On a flight from Dallas to New York, a woman in a pink sweater with chipped pink polish on her nails sits next to me.
Later, I will learn that she loves solitaire, that’s her husband she’s sitting next to, and they are headed to Budapest for a Danube River cruise. But for now, what I know is that she is wearing a pink sweater and her matching nail polish is chipped.
The flight attendants do their drink service. I get hot tea. Then I start to fumble around, not finding enough space for it, my laptop, and my elbows.
The woman notices. She turns to me, “Here,” she pats her tray table. “Want me to hold that?”
“Thanks,” I hand the tea to her. “Really appreciate it.”
“Sure,” she holds my tea on her tray. “I figure we’re all in this together.”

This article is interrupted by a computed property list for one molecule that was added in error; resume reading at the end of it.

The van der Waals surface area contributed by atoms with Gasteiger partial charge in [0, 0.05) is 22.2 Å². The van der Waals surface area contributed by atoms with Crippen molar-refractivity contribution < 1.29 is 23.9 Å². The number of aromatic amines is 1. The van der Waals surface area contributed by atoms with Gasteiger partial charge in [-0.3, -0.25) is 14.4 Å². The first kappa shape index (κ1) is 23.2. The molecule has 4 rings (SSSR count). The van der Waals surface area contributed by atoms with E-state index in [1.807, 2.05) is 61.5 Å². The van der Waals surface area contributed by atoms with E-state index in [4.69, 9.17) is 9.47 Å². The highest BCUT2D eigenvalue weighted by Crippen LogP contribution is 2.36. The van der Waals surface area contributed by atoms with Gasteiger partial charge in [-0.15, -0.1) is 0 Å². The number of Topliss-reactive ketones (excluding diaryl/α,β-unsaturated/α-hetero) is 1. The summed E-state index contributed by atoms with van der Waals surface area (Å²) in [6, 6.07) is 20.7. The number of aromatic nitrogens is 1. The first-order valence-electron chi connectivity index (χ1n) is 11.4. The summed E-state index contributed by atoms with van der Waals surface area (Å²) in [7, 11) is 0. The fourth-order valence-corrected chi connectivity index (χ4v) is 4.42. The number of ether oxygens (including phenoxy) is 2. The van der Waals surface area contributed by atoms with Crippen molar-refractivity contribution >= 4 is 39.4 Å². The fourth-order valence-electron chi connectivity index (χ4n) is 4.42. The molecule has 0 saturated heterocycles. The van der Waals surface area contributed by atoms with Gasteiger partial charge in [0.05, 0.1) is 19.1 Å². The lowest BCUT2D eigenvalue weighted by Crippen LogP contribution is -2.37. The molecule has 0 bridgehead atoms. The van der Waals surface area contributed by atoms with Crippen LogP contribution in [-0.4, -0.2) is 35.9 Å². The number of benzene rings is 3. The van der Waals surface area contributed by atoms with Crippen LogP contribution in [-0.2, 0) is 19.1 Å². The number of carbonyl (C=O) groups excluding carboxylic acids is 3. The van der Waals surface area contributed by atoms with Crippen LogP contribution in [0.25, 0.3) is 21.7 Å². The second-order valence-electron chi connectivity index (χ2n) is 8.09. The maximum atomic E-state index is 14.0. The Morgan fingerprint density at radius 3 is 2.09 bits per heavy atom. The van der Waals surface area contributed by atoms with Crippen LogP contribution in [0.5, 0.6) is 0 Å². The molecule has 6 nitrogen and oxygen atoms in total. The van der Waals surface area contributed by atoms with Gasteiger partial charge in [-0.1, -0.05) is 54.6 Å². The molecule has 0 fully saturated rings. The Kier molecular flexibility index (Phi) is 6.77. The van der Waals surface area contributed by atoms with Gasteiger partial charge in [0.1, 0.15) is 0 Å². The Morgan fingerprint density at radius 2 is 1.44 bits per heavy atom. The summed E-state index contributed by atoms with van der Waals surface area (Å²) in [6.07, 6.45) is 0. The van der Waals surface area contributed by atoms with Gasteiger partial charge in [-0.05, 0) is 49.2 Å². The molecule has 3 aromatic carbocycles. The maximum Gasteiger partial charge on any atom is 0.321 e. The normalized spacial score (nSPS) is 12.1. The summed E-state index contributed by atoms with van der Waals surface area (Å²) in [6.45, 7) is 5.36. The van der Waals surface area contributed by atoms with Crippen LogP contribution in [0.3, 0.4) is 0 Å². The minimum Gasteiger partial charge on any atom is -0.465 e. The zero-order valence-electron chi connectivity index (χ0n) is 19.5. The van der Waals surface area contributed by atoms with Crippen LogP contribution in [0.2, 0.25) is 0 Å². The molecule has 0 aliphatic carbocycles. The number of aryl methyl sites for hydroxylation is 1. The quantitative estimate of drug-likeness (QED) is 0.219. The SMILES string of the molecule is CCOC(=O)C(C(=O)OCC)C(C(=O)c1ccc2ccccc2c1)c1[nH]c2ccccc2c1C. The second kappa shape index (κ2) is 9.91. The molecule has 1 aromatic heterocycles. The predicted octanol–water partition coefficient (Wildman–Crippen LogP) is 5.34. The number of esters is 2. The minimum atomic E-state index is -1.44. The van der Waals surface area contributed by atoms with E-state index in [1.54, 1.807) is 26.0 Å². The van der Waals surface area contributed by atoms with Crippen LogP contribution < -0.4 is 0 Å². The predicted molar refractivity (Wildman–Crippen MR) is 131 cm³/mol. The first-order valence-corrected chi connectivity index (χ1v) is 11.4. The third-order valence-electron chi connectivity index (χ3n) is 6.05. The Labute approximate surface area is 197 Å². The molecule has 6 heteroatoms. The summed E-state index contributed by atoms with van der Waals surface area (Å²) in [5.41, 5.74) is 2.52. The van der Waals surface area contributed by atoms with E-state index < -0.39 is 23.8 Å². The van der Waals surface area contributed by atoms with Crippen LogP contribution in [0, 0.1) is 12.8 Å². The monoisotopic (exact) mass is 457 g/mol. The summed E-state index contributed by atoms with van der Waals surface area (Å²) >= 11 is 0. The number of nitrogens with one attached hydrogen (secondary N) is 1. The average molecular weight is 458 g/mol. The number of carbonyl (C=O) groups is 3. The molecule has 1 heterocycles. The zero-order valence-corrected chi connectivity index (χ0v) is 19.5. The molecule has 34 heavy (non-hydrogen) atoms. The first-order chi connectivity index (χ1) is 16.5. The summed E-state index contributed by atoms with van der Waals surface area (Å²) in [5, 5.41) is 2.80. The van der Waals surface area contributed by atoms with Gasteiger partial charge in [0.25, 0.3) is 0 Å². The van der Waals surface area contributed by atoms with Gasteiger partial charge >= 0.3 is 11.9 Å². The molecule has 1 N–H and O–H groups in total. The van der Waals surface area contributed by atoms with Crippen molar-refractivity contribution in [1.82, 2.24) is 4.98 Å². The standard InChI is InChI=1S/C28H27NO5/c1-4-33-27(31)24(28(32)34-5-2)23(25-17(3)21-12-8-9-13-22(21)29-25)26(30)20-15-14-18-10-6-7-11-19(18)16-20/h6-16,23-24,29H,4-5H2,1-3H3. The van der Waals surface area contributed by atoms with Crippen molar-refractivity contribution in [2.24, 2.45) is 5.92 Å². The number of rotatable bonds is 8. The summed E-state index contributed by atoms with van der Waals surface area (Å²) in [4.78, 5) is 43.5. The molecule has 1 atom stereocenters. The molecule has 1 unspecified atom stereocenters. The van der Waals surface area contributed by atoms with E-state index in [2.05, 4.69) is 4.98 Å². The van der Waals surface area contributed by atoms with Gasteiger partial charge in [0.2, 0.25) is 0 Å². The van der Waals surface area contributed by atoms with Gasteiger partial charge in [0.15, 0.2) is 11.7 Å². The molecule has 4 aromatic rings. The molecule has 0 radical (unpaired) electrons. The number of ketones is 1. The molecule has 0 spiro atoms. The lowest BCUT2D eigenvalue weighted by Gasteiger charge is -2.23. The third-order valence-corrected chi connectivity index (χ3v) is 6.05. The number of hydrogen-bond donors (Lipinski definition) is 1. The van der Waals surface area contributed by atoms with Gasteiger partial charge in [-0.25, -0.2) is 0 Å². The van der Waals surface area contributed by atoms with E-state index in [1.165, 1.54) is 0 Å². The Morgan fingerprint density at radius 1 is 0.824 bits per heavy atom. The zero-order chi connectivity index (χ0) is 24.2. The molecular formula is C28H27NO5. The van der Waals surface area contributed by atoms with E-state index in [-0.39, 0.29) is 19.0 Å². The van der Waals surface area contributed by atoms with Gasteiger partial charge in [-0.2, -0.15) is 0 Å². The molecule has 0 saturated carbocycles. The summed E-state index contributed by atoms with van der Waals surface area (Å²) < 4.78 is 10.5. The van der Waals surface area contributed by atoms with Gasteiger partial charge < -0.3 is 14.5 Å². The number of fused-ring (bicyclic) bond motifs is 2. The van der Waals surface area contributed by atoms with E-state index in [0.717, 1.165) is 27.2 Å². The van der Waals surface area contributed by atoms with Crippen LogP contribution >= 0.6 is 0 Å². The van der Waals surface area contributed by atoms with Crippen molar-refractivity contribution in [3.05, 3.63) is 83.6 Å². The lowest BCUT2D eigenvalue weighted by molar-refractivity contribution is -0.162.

And the way she says it, gentle and powerful, I know what she’s talking about is wider and more lasting than just this Dallas-to-New York flight. And I know, too, that what she’s talking about I want to be a part of. Actually, I want to be all in on it.
I turn and thank her. Notice her big green eyes, find out where she’s headed, what other cruises she and her husband have done before. The woman is matter-of-fact and kind.
Soon, we deplane. I go towards Brooklyn and she goes towards Budapest. We’re not together anymore. But we’re still in it together. And I walk through the airport feeling cared for, caring, and, most notably, enlarged.
So, give me your hot tea. I’ve got plenty of room on my tray to hold it for you.